Have you ever had the “stomach flu?” What you probably had was gastroenteritis – not a type of flu at all. Gastroenteritis is an inflammation of the lining of the intestines caused by a virus, bacteria or parasites. Viral gastroenteritis is the second most common illness in the U.S. It spreads through contaminated food or water, and contact with an infected person. The best prevention is frequent hand washing.
What are the symptoms of gastroenteritis?
The main symptoms of viral gastroenteritis are watery diarrhea and vomiting. The affected person may also have headache, fever, and abdominal cramps (“stomach ache”). In general, the symptoms begin 1 to 2 days following infection with a virus that causes gastroenteritis and may last for 1 to 10 days, depending on which virus causes the illness.
Many people feel that any stools “looser” or softer than normal constitute diarrhea. This isn’t really the case. Our stools vary in consistency depending on diet: older children and adults may have hard and soft stools in the same day, while infants’ stools tend to be looser than older childrens’ but still depend on what they are fed. Usually, babies fed breast milk produce looser stools than formula-fed babies, and babies fed soy-based formulas often have firmer stools than those being given milk-based formulas.
Gastroenteritis has many causes. Viruses and bacteria are the most common.
Viruses and bacteria are very contagious and can spread through contaminated food or water. In up to 50% of diarrheal outbreaks, no specific agent is found. Improper handwashing following a bowel movement or handling a diaper can spread the disease from person to person.
Between January 1996 and November 2000, 348 outbreaks of norovirus were reported to the CDC. Out of these, 54% patients were contaminated by food, 17% by person to person, 4% by water, and 25% by unidentified sources. Most of the food sources responsible were identified as oysters, salads, salad dressing, sandwiches, deli meats, cake and frosting, raspberries, drinking water, and ice. Shellfish have been implicated in some outbreaks, but it is not a frequent source on cruise ships, where the predominant mode of infection is believed to be fecal-oral and person to person from individuals who come onto the ships ill and do not report the illness or quarantine themselves in their cabins.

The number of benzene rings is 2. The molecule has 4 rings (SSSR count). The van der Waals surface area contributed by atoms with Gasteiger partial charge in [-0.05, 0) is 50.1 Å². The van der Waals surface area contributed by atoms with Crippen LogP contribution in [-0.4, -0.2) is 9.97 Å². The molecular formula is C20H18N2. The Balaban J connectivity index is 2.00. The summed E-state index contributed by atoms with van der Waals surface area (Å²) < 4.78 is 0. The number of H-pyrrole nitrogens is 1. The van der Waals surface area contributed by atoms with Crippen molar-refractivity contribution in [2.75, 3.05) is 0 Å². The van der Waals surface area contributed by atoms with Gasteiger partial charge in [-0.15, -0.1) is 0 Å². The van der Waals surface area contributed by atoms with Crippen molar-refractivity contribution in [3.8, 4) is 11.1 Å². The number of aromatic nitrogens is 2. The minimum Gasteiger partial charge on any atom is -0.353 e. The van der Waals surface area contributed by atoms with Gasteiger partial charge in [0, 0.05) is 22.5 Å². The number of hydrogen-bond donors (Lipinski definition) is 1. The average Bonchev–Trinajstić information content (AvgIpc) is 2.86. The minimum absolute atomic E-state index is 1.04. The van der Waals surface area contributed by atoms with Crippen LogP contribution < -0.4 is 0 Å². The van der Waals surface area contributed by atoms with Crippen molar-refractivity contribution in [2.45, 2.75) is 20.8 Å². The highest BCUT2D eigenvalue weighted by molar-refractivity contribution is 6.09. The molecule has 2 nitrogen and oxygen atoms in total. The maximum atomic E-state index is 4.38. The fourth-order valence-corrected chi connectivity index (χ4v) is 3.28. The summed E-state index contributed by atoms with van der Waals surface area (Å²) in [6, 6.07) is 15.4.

Treatment of Gastroenteritis
Regardless of cause, the principal treatment of gastroenteritis (and of all other diarrheal illnesses) in both children and adults is rehydration, i.e. replenishment of water lost in the stools. Depending on the degree of dehydration, this can be done by giving the person oral rehydration therapy (ORT) or through intravenous delivery. ORT can begin before dehydration occurs, and continue until the person’s urine and stool output return to normal.
Use separate personal items around your home. Avoid sharing eating utensils, glasses and plates. Use separate towels in the bathroom.
Keep your distance. Avoid close contact with anyone who has the virus, if possible.
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